The cost of renting an upmarket property in London has dropped by the biggest amount since the depths of recession as renters regain control.
According to global real estate consultancy Knight Frank, annual rental growth in August was -4.1%, the lowest since December 2009, as supply jumped almost 40% over the past three months, compared to a year ago.
Supply has increased steadily over the last year due to uncertainty over price growth in the sales market following a series of tax rises and, to a lesser extent, the potential impact of the U.K.’s decision to leave the European Union, according to the Knight Frank report.
While demand has grown among tenants who are opting to rent rather than pay increased levels of stamp duty until more certainty returns to the sales market, it is not keeping up pace with supply.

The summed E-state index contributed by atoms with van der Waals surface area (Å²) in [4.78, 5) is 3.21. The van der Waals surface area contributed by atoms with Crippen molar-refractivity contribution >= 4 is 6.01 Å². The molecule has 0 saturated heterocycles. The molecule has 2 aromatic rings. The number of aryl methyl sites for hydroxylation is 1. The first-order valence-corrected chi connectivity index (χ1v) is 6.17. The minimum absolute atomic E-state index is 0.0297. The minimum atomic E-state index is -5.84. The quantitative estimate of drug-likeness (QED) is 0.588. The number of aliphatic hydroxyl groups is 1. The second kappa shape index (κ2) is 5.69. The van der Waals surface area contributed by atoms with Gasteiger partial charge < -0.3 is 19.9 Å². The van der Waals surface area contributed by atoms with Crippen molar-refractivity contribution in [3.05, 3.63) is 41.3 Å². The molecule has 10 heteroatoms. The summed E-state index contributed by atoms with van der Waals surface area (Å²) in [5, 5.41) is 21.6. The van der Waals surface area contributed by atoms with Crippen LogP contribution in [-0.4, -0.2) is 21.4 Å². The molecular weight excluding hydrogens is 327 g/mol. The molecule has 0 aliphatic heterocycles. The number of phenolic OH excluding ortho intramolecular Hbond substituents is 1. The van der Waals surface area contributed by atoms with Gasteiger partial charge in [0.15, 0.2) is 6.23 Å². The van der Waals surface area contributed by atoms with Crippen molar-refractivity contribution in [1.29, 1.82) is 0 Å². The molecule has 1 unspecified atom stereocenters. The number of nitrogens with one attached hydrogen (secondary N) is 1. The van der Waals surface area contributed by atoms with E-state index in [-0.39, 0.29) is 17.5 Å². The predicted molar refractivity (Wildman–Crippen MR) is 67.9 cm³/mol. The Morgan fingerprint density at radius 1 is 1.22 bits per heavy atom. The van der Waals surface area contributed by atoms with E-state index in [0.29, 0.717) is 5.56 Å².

As a result landlords are having to negotiate more with tenants. In addition to lowering asking rents, this includes flexibility around lease breaks, works to the property, levels of furnishing and payment arrangements.
Tom Bill, head of London residential research at Knight Frank, said: “The last time the balance of power was so firmly with the tenant in prime central London was in the immediate aftermath of the financial crisis, although demand is stronger now than it was in 2008 and 2009.”
Knight Frank found that August was a strong month in the super-prime £5,000-plus per week market, with deal volumes up on the same month last year. No detailed breakdown was provided.
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